More paths to information online

This edition of Australia's health has an expanded online presence, including live links where possible to referenced publications and web pages. Key AIHW publications featured in Australia's health 2014 have been converted to HTML format, offering improved accessibility and enhanced search capabilities for readers.

Australia's health 2014 itself is available in HTML format and as an ePub, in addition to the traditional PDF format. Individual PDFs are available online for individual articles and snapshots, for easy downloading and printing.


AIHW (Australian Institute of Health and Welfare) 2010. Australia's health 2010. Cat no. AUS 122. Canberra: AIHW.

Green D 2008. Climate impacts on the health of remote northern Australian Indigenous communities. In: Garnaut climate change review. Canberra: Australian Government Department of Climate Change.

National Aboriginal Health Strategy Working Party 1989. A National Aboriginal Health Strategy. Canberra: Department of Aboriginal Affairs.

WHO (World Health Organization) 1946. Preamble to the Constitution of the World Health Organization as adopted by the International Health conference, New York, 19–22 June, 1946. New York: WHO.

WHO 2008. 2008–2013 action plan for the global strategy for the prevention and control of noncommunicable diseases. Geneva: WHO.

WHO 2013. What are social determinants of health? Geneva: WHO. Viewed 6 December 2013

1.2 Who we are

Many health experts agree that health is heavily influenced by the circumstances in which people are born, grow, live, work and age including political, social and economic factors that go beyond the immediate causes of disease (Commission on Social Determinants of Health 2007).

Broadly speaking these factors comprise what are known as the social determinants of health, which in recent years have been of increasing interest to governments, researchers and health practitioners.

In this article we therefore take a brief look at Australians—how many of us there are, and how and where we live, before describing how long we live, what we die of, what health conditions we live with and the health disadvantages experienced by some groups within the Australian population.


Australia is a vast country with a relatively small but growing population of more than 23 million people at June 2013 (ABS 2013c). Around 27% of the population in 2011 were born overseas, and 3% were Indigenous Australians (about 670,000 people in 2013).

The population continues to grow mainly because of natural increase (there are more births than deaths) and migration. Natural increase contributed 40% to population growth in 2013 while net overseas migration added 60%. An estimated 162,700 people were added through natural increase in the year to June 2013 and 244,400 people were added through migration in the same period (ABS 2013c). Our birth rate is 1.9 births per woman, less than the replacement rate of 2.1, but higher than our lowest rate of 1.7 in 2001.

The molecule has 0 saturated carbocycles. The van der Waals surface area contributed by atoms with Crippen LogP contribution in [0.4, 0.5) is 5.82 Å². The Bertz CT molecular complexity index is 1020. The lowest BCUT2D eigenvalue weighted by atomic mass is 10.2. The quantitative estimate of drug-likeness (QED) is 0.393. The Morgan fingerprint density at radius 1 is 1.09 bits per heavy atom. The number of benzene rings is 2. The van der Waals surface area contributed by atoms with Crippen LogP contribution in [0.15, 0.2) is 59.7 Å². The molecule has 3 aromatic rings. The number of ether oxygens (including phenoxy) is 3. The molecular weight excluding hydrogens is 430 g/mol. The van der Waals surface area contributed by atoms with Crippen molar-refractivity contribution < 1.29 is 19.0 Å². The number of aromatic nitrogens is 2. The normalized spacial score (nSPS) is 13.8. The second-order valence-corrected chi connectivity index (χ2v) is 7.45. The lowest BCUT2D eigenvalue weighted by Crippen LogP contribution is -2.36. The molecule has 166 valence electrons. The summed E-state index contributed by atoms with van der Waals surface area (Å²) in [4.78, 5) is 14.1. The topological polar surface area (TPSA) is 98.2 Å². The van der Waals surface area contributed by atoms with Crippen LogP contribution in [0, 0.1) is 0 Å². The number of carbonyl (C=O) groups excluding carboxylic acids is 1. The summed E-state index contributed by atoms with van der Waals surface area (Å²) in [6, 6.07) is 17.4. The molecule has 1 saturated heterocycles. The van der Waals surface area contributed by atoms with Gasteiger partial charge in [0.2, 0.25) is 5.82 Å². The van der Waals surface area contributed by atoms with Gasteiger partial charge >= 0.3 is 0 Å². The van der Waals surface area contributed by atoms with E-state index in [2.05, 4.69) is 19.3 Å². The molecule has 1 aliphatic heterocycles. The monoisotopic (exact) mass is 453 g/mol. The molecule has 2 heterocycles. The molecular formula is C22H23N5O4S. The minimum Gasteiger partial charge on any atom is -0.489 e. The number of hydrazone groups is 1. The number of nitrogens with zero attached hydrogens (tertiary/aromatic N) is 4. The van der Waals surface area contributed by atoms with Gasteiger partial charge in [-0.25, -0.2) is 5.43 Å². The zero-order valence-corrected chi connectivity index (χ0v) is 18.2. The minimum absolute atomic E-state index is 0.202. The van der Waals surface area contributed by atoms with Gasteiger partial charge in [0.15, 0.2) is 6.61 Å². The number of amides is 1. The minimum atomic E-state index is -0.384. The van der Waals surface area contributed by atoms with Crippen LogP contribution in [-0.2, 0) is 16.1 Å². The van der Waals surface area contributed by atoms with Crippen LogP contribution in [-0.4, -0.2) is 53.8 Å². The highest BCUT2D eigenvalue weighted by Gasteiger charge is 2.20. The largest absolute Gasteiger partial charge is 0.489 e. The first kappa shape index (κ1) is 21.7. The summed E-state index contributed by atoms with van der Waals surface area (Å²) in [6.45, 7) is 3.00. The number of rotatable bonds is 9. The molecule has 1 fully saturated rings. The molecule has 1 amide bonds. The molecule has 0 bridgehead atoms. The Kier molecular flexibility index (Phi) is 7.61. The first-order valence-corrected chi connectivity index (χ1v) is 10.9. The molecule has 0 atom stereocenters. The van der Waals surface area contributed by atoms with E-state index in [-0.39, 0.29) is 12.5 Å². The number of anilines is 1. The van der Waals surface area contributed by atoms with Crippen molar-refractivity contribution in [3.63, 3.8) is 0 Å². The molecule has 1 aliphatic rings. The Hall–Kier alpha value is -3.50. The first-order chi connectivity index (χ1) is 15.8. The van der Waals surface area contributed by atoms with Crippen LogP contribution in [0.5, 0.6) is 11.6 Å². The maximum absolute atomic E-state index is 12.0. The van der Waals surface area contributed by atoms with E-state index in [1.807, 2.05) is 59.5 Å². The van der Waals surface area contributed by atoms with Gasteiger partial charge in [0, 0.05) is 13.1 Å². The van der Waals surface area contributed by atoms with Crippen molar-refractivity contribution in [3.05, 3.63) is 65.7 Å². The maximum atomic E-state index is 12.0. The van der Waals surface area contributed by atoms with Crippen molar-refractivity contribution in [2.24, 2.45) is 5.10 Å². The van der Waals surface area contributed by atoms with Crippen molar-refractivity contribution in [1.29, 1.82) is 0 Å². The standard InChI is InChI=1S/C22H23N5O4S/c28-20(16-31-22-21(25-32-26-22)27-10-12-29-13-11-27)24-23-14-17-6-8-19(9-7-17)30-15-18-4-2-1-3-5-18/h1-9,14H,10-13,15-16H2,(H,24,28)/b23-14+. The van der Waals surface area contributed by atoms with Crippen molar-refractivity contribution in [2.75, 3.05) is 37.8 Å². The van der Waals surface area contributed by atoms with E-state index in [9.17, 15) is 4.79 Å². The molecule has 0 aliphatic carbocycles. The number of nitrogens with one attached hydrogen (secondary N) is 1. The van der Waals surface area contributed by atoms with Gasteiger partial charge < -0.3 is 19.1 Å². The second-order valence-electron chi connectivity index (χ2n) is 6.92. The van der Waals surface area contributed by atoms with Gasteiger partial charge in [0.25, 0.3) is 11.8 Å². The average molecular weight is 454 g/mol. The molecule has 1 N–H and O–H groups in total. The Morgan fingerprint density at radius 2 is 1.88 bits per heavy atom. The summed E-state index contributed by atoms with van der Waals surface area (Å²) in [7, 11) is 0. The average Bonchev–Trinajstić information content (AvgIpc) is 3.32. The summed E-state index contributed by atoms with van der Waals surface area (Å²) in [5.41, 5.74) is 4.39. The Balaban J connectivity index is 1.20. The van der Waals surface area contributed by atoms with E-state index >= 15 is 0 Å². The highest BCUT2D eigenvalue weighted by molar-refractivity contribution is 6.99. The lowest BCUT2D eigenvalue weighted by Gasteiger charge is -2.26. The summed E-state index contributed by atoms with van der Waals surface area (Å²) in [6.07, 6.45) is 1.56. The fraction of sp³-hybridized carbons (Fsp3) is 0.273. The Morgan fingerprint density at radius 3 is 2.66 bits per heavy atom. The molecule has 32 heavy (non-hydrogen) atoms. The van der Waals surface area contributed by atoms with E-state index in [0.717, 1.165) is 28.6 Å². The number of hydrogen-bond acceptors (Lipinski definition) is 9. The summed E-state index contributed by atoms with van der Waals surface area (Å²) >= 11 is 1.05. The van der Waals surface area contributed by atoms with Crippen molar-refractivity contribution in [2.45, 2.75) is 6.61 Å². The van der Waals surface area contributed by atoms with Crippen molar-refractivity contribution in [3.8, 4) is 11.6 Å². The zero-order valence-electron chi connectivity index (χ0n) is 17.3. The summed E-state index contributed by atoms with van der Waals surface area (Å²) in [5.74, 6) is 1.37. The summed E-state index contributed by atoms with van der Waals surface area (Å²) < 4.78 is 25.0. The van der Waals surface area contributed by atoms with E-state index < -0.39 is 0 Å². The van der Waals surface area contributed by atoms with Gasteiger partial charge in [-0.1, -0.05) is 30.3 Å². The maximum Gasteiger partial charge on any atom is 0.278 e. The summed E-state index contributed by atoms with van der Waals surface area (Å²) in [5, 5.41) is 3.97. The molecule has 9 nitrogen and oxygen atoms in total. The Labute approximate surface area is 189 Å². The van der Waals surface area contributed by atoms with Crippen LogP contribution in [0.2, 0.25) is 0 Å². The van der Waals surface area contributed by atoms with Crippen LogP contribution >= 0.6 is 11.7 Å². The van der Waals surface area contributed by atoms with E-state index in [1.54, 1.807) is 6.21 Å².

According to the Australian Bureau of Statistics (ABS), the Australian population is projected to be increasing at the rate of 1 person every 1 minute and 18 seconds (ABS 2013o). Although the population is increasing, the growth has not been consistent across all age groups (Figure 1.3).

Figure 1.3: Historical and projected Australian population, by age, 1922 to 2032

Chart showing the projected distribution of the Australian population by age through 2042. Data are shown from 1922-2042. The population is expect to rise towards 35 million by 2042.


  1. Data are as at 30 June of each year. Projected population is shown from 2014 onwards.
  2. 'Projection' section of graph shows expected rises in the population based on ABS medium-level growth assumptions.

Sources: AIHW analysis of ABS 2008a, 2008c (Series 29), 2013c, 2013l.

Over recent decades population growth has been stronger among older age groups compared with younger age groups. For example, between 1973 and 2013, the number of people aged 65 and over tripled, from 1.1 million to 3.3 million. There was a sixfold increase in the number of people aged 85 and over, from 73,100 to 439,600. Over the same period, the number of children and young people (aged under 25) rose by just 22% from 6.1 million to 7.5 million people.

To look at this in another way, in 2013, people aged 65 and over comprised 14% of the population compared with 9% in 1973. People aged under 25 comprised one-third (32%) of the population in 2013 compared with almost half (45%) 40 years earlier (ABS 2013c).

In 2013 there were slightly more males than females at all ages up to and including the 30–34 age group, but fewer males than females for all subsequent age groups. The difference is especially marked at more advanced ages—47% males to 53% females at ages 75–79, and 36% males to 64% females for people aged 85 and over (see Figure 1.4) (ABS 2013c).